Sound & Spirit
Occasional Posts from Our Directors
The Upper Room, Greenfield, MA, has maintained and offered a physical space for contemplative practice, prayer and meditation for the past six years. During that time, it has operated entirely by donations. A deep and abiding calling has kept Aggie, who maintains the Upper Room and offers it to the public, has kept it going all this time and, amazingly, this far through the pandemic.
Last week, I was sad to hear Aggie was thinking about closing her ministry and ending her lease with The Episcopal Church of Saints James and Andrew. So, I asked to meet with her. I was struck by the rooms beauty and the obvious loving care she has put into maintaining the space. The spiritual energy was palpable. Comfortable chairs and light streaming in through the south facing windows invited me to relax and slip into a place of internal quiet. For all this time, it has been one of Greenfield's best kept secrets.
The Upper Room, of course, refers to The Cenacle (from Latin cēnāculum, meaning "dining room"), and it is specifically a room in Mount Zion in Jerusalem, just outside the Old City walls. In the Gospel accounts, it is held to be the site of the Last Supper, where Jesus' shared his final meal with his disciples. It is also the location of the disciple's prayer meetings after Jesus' death.
John 20: 19-22: "When it was evening on that day, the first day of the week, and the doors of the house where the disciples had met were locked for fear of the Jews, Jesus came and stood among them and said, “Peace be with you.” After he said this, he showed them his hands and his side. Then the disciples rejoiced when they saw the Lord. Jesus said to them again, “Peace be with you. As the Father has sent me, so I send you.” When he had said this, he breathed on them and said to them, “Receive the Holy Spirit.""
As I soaked in the spirit of the place, Aggie shared with me her ministry and the struggle she has had throughout the pandemic. She told me about her love for the space and some of the images that adorned the walls and shelves. Her heart obviously grieved the potential loss of the space and her ministry, and I felt my heart break, too. I knew I did not want to see her end her beloved ministry.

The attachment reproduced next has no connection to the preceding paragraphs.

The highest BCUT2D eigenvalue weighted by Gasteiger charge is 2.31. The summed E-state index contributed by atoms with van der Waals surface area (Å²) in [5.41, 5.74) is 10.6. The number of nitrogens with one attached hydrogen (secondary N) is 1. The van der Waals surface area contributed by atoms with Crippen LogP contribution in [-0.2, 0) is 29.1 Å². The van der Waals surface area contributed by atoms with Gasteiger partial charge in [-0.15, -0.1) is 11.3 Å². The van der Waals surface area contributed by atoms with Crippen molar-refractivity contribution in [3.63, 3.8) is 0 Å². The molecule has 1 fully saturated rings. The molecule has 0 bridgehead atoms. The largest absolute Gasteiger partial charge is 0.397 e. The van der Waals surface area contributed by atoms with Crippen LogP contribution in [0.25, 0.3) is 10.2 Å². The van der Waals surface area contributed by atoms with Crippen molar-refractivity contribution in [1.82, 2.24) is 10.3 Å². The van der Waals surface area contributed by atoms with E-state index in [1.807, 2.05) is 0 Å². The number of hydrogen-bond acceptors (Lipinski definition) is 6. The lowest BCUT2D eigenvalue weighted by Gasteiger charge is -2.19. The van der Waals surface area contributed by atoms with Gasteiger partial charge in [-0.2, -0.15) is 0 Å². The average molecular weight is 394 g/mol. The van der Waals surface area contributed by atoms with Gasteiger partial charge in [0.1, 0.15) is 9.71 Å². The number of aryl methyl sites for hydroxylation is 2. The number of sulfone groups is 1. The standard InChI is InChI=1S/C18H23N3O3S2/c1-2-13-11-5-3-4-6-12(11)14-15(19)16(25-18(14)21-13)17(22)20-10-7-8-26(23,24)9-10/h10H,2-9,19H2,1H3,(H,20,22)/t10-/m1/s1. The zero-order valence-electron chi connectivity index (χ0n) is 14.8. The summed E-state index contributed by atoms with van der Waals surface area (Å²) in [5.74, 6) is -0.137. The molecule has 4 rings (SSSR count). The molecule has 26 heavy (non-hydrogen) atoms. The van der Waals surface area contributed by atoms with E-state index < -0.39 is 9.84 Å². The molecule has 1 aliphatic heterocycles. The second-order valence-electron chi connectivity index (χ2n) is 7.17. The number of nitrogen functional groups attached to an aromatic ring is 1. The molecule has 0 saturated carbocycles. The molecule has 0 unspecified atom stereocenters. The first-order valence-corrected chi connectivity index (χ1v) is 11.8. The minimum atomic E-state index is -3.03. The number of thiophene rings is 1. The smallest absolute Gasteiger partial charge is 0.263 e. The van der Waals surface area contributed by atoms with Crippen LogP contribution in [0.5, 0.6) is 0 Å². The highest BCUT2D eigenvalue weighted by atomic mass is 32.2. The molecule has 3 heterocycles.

So I shared the vision of Halcyon Institute for Spiritual Studies. I told her about the Schattner Library and its need for a new home. I told her a bit about the groups I have been offering online. And I shared a desire to collaborate, share the space, and halve her rent to the church. I was surprised when she was open to the idea, and even more pleased when she said that collaboration could begin in April. In the meantime, we would let the idea percolate.
That afternoon, I emailed the Halcyon Board about the possibility of the collaboration. I asked for their approval. After all, there are many questions. Who knows when we will come out of the pandemic enough to have in-person meetings? Even then, will people want to return to in-person meetings? How well would it serve our purposes for groups and the library? Will the library overwhelm the space?
It would be a space for groups of up to 12 (16 with a few extra chairs), perfect for our small groups such as Spiritual Journeys, Silent Fire, and Spiritual Texts which are now offered online. It is certainly too small for the whole library, but there are some built in shelves on the north wall that Aggie said we could use. We might even be able to put one of the bookshelves that belong to the library on another wall, but more than that would be too overwhelming. Who knows when we will come out of the pandemic and whether in-person groups will be be attractive again?
Nevertheless, despite the questions, some of which are unanswerable, the Board's response was overwhelmingly positive. They are grateful to Aggie for her ministry and her willingness to cooperate with Halcyon Arts. And we look forward to seeing how the new collaboration goes over the course of the first year beginning mid-April,
The Cenacle (from Latin cēnāculum, meaning "dining room"), and it is specifically a room in Mount Zion in Jerusalem.
Robert Bowler ("Beau") founded Halcyon Arts to continue doing what he loves, presenting cultural and educational programs in world music and spirituality. He majored in Religious Studies at Reed College with a focus on the western mystical tradition. He earned an M.Div. degree from the Graduate Theological Union in Berkeley, California (after a year at Oxford University studying Theology) and is an ordained Unitarian Universalist minister.